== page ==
SPECIES, in natural history, a term employed to designate groups inferior to genera (see GEN us), but superior to varieties (see VAIIIETY). In mineralogy, the term is of very arbitrary application, serving only, like class, order, genus, etc., the purpose of classifica tion, although it thus indicates common characters or points of real agreement among minerals. In organic nature, it has usually been regarded as possessing a higher and more definite signification. But no term is more difficult to define. Many definitions have been proposed, but none wholly satisfactory; every attempt at definition involving more or less the adoption of sonic disputed theory. If, for example, a species is regarded as including all the beings which have descended from parents created with the essential characters now belonging to the species, not only is the original creation in that partien lar,form taken for granted, but likewise the impossibility of changes in nature, which some of the most eminent naturalists regard as actually taking place, and the belief of which implies no doubt of the act of creation itself, but only a certain opinion as to some of the laws by which organic nature is governed. To regard species as mere indeter minate and fluctuating groups, capable of indefinite modification in the lapse of ages, is equally to adopt a theory. If a species is defined as containing all the individuals which are capable of intermingling without consequent sterility of progeny, other difficult questions must be decided before the definition can lie adopted as to any classes of erea_ tures,while to many kinds it seems incapable of application, and much that is merely the oretical is involved in it.
Naturalists have very generally regarded species as unchanging throughout the succession of generations, except within narrow and marked limits, and have substan tially adopted the definition of Bunn: " A ttnecics is a constant succession of individuals similar to and capable of reproducing each other." Thus De Candolle, the eminent botanist, says: " We unite under the designation of a species all those individuals that mutually hear to each other so dose a resemblance as to allow of our supposing that they may have proceeded originally from a single being or a single pair." And Cuvier, the great zoologist, describes a species as "a succession of individuals which reproduces and perpetuates itself." Here it may be remarked, that even if the permanence of species implied in these definitions were fully ascertained, and their original creation in their present form admitted as unquestionable, it would by no means follow that we must sup pose every species to have proceeded from a single individual or a single pair. Nor, accepting the Biblical statement concerning the human race, that all mankind are the offspring of a single pair, are we entitled to infer that such has been the case also as to all'animals and plants callable of freely intermingling, and which, therefore, are com monly regarded as forming one species.
But the separate creation and immutability of species are disputed, some naturalists maintaining that species undergo modification, and that existing forms of life have descended by true generation from pre-existing forms. Lamarck was the first to pro claim this doctrine, at least so as to attract much attention, about the beginning of the 19th century. lie held that all species, even including man, are descended from species of inferior organization; while to account for the existence of very simple forms at the present day, be had recourse to the supposition of their spontaneous generation. lie was followed, with greater caution, by Gcoffroy Saint-Hilaire, who regarded what we call species as various degenerations of the same type, but did not believe that the existing species are now undergoing modification. Similar views have since been stated by many authors. But the works which have most strongly direct-el attention to them, and in which they have been most fully advocated, are the the Natural His tory of Creation, by an anonymous author, originally published in 1.'44, and which has since passed through many editions; and Darwin s work On the Or gin of Species by means of Natural .;'eleotion, originally published in 1859. Of the other supporters of these views, the most eminent is prof. Huxley, who, without fully adopting the views either of the author of the Vestiges or of Darwin, advocates " the hypothesis which sup poses the species living at any time to he the result of the gradual modification of pre existing species," and maintains that to suppose each species of plant and animal to have been formed and placed on the surface of the globe at long intervals by a distinct act of creative power, is an assumption "as unsupported by tradition or revelation as it is opposed to the general analogy of nature."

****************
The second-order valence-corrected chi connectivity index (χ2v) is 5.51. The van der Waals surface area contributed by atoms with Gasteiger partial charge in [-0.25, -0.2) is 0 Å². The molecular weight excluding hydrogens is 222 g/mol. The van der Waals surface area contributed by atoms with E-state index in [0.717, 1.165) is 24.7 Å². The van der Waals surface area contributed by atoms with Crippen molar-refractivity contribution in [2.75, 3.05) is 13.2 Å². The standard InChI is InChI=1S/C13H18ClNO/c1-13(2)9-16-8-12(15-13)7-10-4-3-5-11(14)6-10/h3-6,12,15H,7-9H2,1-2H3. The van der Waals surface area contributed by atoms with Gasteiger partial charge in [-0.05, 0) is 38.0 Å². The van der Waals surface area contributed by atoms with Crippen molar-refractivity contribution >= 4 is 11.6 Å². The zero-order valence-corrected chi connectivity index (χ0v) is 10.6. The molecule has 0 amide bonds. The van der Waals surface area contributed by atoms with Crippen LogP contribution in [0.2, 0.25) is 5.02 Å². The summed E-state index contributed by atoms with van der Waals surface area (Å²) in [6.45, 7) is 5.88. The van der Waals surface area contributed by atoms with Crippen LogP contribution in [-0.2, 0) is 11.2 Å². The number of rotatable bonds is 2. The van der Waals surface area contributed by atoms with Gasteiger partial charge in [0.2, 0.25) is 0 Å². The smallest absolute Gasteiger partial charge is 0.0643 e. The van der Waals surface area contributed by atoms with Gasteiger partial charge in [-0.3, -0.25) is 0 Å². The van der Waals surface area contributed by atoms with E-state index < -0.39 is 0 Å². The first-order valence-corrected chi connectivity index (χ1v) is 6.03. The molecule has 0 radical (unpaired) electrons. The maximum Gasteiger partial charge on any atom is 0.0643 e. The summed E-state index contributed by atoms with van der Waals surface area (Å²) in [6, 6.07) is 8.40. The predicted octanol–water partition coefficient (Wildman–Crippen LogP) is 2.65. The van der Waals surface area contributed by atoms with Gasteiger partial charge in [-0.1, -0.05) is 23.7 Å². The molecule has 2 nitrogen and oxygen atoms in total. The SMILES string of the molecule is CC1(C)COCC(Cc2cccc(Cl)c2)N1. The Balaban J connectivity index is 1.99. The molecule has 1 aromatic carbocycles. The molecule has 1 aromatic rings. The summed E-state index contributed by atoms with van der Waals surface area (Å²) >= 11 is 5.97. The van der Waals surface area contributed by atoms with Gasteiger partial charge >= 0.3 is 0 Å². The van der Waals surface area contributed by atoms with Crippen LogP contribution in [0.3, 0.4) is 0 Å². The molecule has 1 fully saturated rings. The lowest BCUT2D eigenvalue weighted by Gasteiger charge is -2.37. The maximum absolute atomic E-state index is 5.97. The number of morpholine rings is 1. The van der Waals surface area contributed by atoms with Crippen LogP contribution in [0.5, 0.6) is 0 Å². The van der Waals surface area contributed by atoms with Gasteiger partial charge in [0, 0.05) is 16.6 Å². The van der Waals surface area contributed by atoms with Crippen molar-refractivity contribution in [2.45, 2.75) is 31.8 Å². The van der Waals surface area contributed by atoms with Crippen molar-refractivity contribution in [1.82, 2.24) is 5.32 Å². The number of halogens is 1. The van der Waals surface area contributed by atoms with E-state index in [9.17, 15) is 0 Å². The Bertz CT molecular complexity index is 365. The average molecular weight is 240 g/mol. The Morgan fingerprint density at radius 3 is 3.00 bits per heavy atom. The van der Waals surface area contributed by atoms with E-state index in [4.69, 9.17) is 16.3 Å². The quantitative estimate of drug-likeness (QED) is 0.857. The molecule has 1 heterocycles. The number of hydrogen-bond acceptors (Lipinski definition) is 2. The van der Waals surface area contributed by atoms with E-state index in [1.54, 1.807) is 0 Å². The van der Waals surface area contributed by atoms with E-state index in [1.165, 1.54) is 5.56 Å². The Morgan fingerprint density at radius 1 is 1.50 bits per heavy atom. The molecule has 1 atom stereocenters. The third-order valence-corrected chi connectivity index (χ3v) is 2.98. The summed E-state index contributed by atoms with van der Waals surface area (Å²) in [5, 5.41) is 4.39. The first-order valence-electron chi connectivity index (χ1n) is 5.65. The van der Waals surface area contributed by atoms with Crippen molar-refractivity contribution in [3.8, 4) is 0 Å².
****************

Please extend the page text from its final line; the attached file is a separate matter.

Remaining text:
It is impossible for us to do more than very briefly exhibit the principal arguments which have been urged on thisquestion. Lamarck rested much on the well-known effect of use or exercise in strengthening and enlarging an organ, and of disuse in atrophying it. "He conceived that, an animal being brought into new circumstances, and called upon to accommodate itself to these, the exertions which it consequently made to that effect caused the rise of new parts: on the contrary, when new circumstances left cer tain existing parts unused, these parts gradually ceased to exist. Something analogous was, he thought, produced in vegetables, by changes in their nutrition, in their absorp tion and transpiration, and in the quantity of caloric, Pat, air, and moisture which they received. This principle, with time, he deemed sufficient for the advance from the monad to the mammal." ,The author of the Vestiges from whom this account of Lamarck's views is taken, regards him as in error " in giving this adaptive principle too much to do;" and says: "In the present day, we have superior light from geology and physi ology, and hence comes the suggestion of a process analogous to ordinary gestation for advancing organic life through its grades, in the course long but definite space of time, with only a recourse to external conditions'as a means of producing the exterior characters." The author of the Vestiges designates the principle for which be conten,ls that of Progressisce Development, and states it as follows: "The proposition determined on, after much consideration, is, that the several series of animated beings, from the simplest and oldest up to the highest and most recent, are, under the providence of God, the results, first, of an impulse which has been imparted to the fonds of life, advancing them in definite times, by generation, through mrades of organization terminating in the highest dicotyledons and vertebrata, these grades being few in number, and generally marked by intervals of organic character which we find to be a praci ical difficulty in ascer taining affinities; second, of another impulse connected with the vital forces. ten,ling, u. the course of generations, to modify organic structures in accordance with external cir cumstances, as food, the nature of the habitat, and the meteoric agencies, these being the ' adaptations' of the natural theologian." He further regards the nucleated vesiec as " the fundamental form of all organization, the meeting point between the inorganic and the organic," and as "the starting point of the fugal progress of every higher indi vidual in creation, both animal and vegetable." Founding on instances of the produc tion of the proximate principles of which organic substances are composed in the labora tory of the chemist, he goes on to say that "an operation which would produce in these the nucleated vesicle is all that is wanting effectually to bridge over the space between the inorganic and the organic;" and that " it does not seem, afterall, a very immoderate hypothesis, that a chenoico-eleofric operation, by which germinal vesicles were produced, was the first phenomenon in organic creation, and that the second was an advance e these through a succession of higher grades, and a 'variety of modifleations in accordance with laws of the same absolute nature as those by which the Almighty rules the physical department of nature." He regards the idea of species or specific distinction, therefore, "as seemly applicable to certain appearances presented, perhaps transiently, to our notice." He adduces instances of great changes of form and character known to take place in the lower departments of nature, both animal and vegetable, as givi ig probability to the supposition, that in a long succession of generations, great changes may take place also in the higher.